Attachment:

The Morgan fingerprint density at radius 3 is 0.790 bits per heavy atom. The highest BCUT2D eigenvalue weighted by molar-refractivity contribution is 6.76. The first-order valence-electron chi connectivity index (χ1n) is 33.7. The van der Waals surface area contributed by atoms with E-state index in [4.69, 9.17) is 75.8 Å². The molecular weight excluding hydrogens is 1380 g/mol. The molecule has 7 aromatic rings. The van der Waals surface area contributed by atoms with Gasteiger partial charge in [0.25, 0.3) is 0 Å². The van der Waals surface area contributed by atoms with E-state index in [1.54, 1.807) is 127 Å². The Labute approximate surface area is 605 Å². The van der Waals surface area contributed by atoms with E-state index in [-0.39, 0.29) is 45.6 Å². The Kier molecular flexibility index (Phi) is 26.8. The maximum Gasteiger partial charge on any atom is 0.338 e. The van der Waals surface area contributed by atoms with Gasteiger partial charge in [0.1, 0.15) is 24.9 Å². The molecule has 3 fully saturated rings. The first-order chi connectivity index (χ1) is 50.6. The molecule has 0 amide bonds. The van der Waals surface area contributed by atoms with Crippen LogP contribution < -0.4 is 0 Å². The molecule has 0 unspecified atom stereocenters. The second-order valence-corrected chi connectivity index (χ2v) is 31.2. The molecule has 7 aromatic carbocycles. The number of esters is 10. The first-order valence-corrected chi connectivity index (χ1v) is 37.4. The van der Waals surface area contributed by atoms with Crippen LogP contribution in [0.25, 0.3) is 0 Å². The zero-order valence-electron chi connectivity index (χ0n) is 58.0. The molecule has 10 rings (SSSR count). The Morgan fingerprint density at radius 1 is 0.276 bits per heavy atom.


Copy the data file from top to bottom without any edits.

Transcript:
The Morgan fingerprint density at radius 3 is 0.790 bits per heavy atom. The highest BCUT2D eigenvalue weighted by molar-refractivity contribution is 6.76. The first-order valence-electron chi connectivity index (χ1n) is 33.7. The van der Waals surface area contributed by atoms with E-state index in [4.69, 9.17) is 75.8 Å². The molecular weight excluding hydrogens is 1380 g/mol. The molecule has 7 aromatic rings. The van der Waals surface area contributed by atoms with Gasteiger partial charge in [0.25, 0.3) is 0 Å². The van der Waals surface area contributed by atoms with E-state index in [1.54, 1.807) is 127 Å². The Labute approximate surface area is 605 Å². The van der Waals surface area contributed by atoms with E-state index in [-0.39, 0.29) is 45.6 Å². The Kier molecular flexibility index (Phi) is 26.8. The maximum Gasteiger partial charge on any atom is 0.338 e. The van der Waals surface area contributed by atoms with Gasteiger partial charge in [0.1, 0.15) is 24.9 Å². The molecule has 3 fully saturated rings. The first-order chi connectivity index (χ1) is 50.6. The molecule has 0 amide bonds. The van der Waals surface area contributed by atoms with Crippen LogP contribution < -0.4 is 0 Å². The molecule has 0 unspecified atom stereocenters. The second-order valence-corrected chi connectivity index (χ2v) is 31.2. The molecule has 7 aromatic carbocycles. The number of esters is 10. The first-order valence-corrected chi connectivity index (χ1v) is 37.4. The van der Waals surface area contributed by atoms with Crippen LogP contribution in [0.25, 0.3) is 0 Å². The zero-order valence-electron chi connectivity index (χ0n) is 58.0. The molecule has 10 rings (SSSR count). The Morgan fingerprint density at radius 1 is 0.276 bits per heavy atom.